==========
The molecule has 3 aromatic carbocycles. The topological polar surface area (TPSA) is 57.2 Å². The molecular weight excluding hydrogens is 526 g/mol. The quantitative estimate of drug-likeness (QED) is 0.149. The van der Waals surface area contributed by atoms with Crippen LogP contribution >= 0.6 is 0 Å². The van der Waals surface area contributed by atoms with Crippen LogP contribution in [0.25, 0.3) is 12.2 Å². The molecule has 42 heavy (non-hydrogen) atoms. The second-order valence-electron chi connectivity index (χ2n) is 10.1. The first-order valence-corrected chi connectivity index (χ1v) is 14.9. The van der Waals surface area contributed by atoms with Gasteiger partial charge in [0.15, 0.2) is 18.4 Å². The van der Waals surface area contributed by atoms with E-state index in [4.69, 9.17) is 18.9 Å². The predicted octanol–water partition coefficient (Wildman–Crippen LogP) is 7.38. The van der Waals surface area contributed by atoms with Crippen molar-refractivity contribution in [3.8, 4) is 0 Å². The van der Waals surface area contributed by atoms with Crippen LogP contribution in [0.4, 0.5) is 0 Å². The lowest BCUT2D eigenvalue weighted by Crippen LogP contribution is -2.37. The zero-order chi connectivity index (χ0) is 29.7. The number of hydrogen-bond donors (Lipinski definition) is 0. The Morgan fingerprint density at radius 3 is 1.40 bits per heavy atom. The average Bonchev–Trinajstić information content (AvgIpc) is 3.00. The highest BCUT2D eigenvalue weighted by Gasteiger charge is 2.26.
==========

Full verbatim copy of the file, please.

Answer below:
The molecule has 3 aromatic carbocycles. The topological polar surface area (TPSA) is 57.2 Å². The molecular weight excluding hydrogens is 526 g/mol. The quantitative estimate of drug-likeness (QED) is 0.149. The van der Waals surface area contributed by atoms with Crippen LogP contribution >= 0.6 is 0 Å². The van der Waals surface area contributed by atoms with Crippen LogP contribution in [0.25, 0.3) is 12.2 Å². The molecule has 42 heavy (non-hydrogen) atoms. The second-order valence-electron chi connectivity index (χ2n) is 10.1. The first-order valence-corrected chi connectivity index (χ1v) is 14.9. The van der Waals surface area contributed by atoms with Gasteiger partial charge in [0.15, 0.2) is 18.4 Å². The van der Waals surface area contributed by atoms with E-state index in [4.69, 9.17) is 18.9 Å². The predicted octanol–water partition coefficient (Wildman–Crippen LogP) is 7.38. The van der Waals surface area contributed by atoms with Crippen molar-refractivity contribution in [3.8, 4) is 0 Å². The van der Waals surface area contributed by atoms with Crippen LogP contribution in [0.4, 0.5) is 0 Å². The lowest BCUT2D eigenvalue weighted by Crippen LogP contribution is -2.37. The zero-order chi connectivity index (χ0) is 29.7. The number of hydrogen-bond donors (Lipinski definition) is 0. The Morgan fingerprint density at radius 3 is 1.40 bits per heavy atom. The average Bonchev–Trinajstić information content (AvgIpc) is 3.00. The highest BCUT2D eigenvalue weighted by Gasteiger charge is 2.26.